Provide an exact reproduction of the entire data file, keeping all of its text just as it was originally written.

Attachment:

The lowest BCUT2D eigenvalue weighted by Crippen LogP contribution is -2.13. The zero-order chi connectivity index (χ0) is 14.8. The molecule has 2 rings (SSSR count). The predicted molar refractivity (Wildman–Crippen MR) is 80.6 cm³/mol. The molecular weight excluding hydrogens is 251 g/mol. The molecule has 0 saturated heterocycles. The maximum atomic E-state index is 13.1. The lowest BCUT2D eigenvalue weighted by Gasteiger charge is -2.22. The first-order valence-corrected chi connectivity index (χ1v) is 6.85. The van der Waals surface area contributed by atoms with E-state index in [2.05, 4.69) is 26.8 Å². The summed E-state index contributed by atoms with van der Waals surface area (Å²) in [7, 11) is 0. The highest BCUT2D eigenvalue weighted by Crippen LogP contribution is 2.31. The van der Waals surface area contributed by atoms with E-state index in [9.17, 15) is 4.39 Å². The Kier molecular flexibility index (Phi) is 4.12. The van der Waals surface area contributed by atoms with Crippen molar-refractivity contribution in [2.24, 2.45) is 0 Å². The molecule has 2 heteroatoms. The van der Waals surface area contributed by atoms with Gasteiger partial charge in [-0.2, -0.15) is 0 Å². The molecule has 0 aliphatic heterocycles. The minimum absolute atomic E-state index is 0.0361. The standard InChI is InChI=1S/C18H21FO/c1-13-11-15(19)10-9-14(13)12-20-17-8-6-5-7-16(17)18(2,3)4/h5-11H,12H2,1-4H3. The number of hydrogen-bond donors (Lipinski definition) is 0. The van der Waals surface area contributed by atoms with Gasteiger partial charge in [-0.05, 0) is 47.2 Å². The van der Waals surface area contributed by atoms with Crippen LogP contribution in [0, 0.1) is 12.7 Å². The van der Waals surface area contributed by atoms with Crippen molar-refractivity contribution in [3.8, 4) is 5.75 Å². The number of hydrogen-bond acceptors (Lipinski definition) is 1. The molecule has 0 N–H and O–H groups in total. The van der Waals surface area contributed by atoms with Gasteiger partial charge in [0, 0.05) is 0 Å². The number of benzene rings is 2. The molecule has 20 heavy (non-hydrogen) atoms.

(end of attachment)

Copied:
The lowest BCUT2D eigenvalue weighted by Crippen LogP contribution is -2.13. The zero-order chi connectivity index (χ0) is 14.8. The molecule has 2 rings (SSSR count). The predicted molar refractivity (Wildman–Crippen MR) is 80.6 cm³/mol. The molecular weight excluding hydrogens is 251 g/mol. The molecule has 0 saturated heterocycles. The maximum atomic E-state index is 13.1. The lowest BCUT2D eigenvalue weighted by Gasteiger charge is -2.22. The first-order valence-corrected chi connectivity index (χ1v) is 6.85. The van der Waals surface area contributed by atoms with E-state index in [2.05, 4.69) is 26.8 Å². The summed E-state index contributed by atoms with van der Waals surface area (Å²) in [7, 11) is 0. The highest BCUT2D eigenvalue weighted by Crippen LogP contribution is 2.31. The van der Waals surface area contributed by atoms with E-state index in [9.17, 15) is 4.39 Å². The Kier molecular flexibility index (Phi) is 4.12. The van der Waals surface area contributed by atoms with Crippen molar-refractivity contribution in [2.24, 2.45) is 0 Å². The molecule has 2 heteroatoms. The van der Waals surface area contributed by atoms with Gasteiger partial charge in [-0.2, -0.15) is 0 Å². The molecule has 0 aliphatic heterocycles. The minimum absolute atomic E-state index is 0.0361. The standard InChI is InChI=1S/C18H21FO/c1-13-11-15(19)10-9-14(13)12-20-17-8-6-5-7-16(17)18(2,3)4/h5-11H,12H2,1-4H3. The number of hydrogen-bond donors (Lipinski definition) is 0. The van der Waals surface area contributed by atoms with Gasteiger partial charge in [-0.05, 0) is 47.2 Å². The van der Waals surface area contributed by atoms with Crippen LogP contribution in [0, 0.1) is 12.7 Å². The van der Waals surface area contributed by atoms with Crippen molar-refractivity contribution in [3.8, 4) is 5.75 Å². The number of hydrogen-bond acceptors (Lipinski definition) is 1. The molecule has 0 N–H and O–H groups in total. The van der Waals surface area contributed by atoms with Gasteiger partial charge in [0, 0.05) is 0 Å². The number of benzene rings is 2. The molecule has 20 heavy (non-hydrogen) atoms.